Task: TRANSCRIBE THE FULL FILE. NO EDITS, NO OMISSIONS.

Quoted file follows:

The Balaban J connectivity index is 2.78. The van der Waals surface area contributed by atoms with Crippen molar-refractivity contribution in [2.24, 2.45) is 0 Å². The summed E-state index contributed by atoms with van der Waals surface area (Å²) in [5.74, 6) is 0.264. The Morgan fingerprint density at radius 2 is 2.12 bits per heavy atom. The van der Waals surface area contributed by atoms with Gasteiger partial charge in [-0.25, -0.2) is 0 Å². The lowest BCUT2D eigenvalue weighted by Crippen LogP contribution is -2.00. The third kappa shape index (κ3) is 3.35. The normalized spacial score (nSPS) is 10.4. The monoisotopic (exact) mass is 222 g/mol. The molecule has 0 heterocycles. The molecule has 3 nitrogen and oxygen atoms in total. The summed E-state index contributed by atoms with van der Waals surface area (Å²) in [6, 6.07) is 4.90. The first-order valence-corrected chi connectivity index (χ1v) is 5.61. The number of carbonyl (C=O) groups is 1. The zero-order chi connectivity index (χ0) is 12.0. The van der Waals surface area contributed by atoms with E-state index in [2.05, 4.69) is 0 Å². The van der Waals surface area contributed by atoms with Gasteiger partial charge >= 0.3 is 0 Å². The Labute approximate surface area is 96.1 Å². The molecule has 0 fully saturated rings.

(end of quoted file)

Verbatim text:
The Balaban J connectivity index is 2.78. The van der Waals surface area contributed by atoms with Crippen molar-refractivity contribution in [2.24, 2.45) is 0 Å². The summed E-state index contributed by atoms with van der Waals surface area (Å²) in [5.74, 6) is 0.264. The Morgan fingerprint density at radius 2 is 2.12 bits per heavy atom. The van der Waals surface area contributed by atoms with Gasteiger partial charge in [-0.25, -0.2) is 0 Å². The lowest BCUT2D eigenvalue weighted by Crippen LogP contribution is -2.00. The third kappa shape index (κ3) is 3.35. The normalized spacial score (nSPS) is 10.4. The monoisotopic (exact) mass is 222 g/mol. The molecule has 0 heterocycles. The molecule has 3 nitrogen and oxygen atoms in total. The summed E-state index contributed by atoms with van der Waals surface area (Å²) in [6, 6.07) is 4.90. The first-order valence-corrected chi connectivity index (χ1v) is 5.61. The number of carbonyl (C=O) groups is 1. The zero-order chi connectivity index (χ0) is 12.0. The van der Waals surface area contributed by atoms with E-state index in [2.05, 4.69) is 0 Å². The van der Waals surface area contributed by atoms with Gasteiger partial charge >= 0.3 is 0 Å². The Labute approximate surface area is 96.1 Å². The molecule has 0 fully saturated rings.